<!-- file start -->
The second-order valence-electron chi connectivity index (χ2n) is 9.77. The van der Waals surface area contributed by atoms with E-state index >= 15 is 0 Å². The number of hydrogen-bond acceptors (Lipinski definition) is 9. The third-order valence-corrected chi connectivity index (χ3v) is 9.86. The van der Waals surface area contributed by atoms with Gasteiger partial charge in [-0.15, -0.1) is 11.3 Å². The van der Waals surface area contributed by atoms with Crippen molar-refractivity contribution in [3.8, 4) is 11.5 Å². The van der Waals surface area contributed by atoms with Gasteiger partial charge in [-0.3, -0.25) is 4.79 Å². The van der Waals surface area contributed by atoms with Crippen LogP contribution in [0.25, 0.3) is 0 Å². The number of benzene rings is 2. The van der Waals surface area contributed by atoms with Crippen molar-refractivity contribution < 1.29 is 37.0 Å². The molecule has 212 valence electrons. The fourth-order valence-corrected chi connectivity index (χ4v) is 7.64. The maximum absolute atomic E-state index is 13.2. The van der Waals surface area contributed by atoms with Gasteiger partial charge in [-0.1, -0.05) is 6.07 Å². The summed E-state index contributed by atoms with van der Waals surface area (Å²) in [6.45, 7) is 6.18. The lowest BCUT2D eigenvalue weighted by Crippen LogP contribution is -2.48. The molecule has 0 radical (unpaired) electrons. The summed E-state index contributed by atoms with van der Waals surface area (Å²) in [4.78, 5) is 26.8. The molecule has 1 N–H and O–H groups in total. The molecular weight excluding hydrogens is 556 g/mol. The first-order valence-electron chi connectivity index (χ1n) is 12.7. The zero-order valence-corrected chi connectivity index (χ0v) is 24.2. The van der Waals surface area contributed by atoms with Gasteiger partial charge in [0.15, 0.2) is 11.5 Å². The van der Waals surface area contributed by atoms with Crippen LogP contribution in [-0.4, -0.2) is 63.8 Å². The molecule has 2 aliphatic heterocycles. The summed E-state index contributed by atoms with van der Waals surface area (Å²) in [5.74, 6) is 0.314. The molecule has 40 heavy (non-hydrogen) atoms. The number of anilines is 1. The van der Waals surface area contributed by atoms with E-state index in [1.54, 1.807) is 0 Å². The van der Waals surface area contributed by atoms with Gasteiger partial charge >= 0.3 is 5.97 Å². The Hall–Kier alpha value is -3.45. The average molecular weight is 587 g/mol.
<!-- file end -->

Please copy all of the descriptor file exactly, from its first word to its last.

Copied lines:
The second-order valence-electron chi connectivity index (χ2n) is 9.77. The van der Waals surface area contributed by atoms with E-state index >= 15 is 0 Å². The number of hydrogen-bond acceptors (Lipinski definition) is 9. The third-order valence-corrected chi connectivity index (χ3v) is 9.86. The van der Waals surface area contributed by atoms with Gasteiger partial charge in [-0.15, -0.1) is 11.3 Å². The van der Waals surface area contributed by atoms with Crippen molar-refractivity contribution in [3.8, 4) is 11.5 Å². The van der Waals surface area contributed by atoms with Gasteiger partial charge in [-0.3, -0.25) is 4.79 Å². The van der Waals surface area contributed by atoms with Crippen LogP contribution in [0.25, 0.3) is 0 Å². The number of benzene rings is 2. The van der Waals surface area contributed by atoms with Crippen molar-refractivity contribution < 1.29 is 37.0 Å². The molecule has 212 valence electrons. The fourth-order valence-corrected chi connectivity index (χ4v) is 7.64. The maximum absolute atomic E-state index is 13.2. The van der Waals surface area contributed by atoms with Gasteiger partial charge in [-0.1, -0.05) is 6.07 Å². The summed E-state index contributed by atoms with van der Waals surface area (Å²) in [6.45, 7) is 6.18. The lowest BCUT2D eigenvalue weighted by Crippen LogP contribution is -2.48. The molecule has 0 radical (unpaired) electrons. The summed E-state index contributed by atoms with van der Waals surface area (Å²) in [4.78, 5) is 26.8. The molecule has 1 N–H and O–H groups in total. The molecular weight excluding hydrogens is 556 g/mol. The first-order valence-electron chi connectivity index (χ1n) is 12.7. The zero-order valence-corrected chi connectivity index (χ0v) is 24.2. The van der Waals surface area contributed by atoms with Gasteiger partial charge in [0.15, 0.2) is 11.5 Å². The van der Waals surface area contributed by atoms with Crippen LogP contribution in [-0.4, -0.2) is 63.8 Å². The molecule has 2 aliphatic heterocycles. The summed E-state index contributed by atoms with van der Waals surface area (Å²) in [5.74, 6) is 0.314. The molecule has 40 heavy (non-hydrogen) atoms. The number of anilines is 1. The van der Waals surface area contributed by atoms with E-state index in [1.54, 1.807) is 0 Å². The van der Waals surface area contributed by atoms with Gasteiger partial charge >= 0.3 is 5.97 Å². The Hall–Kier alpha value is -3.45. The average molecular weight is 587 g/mol.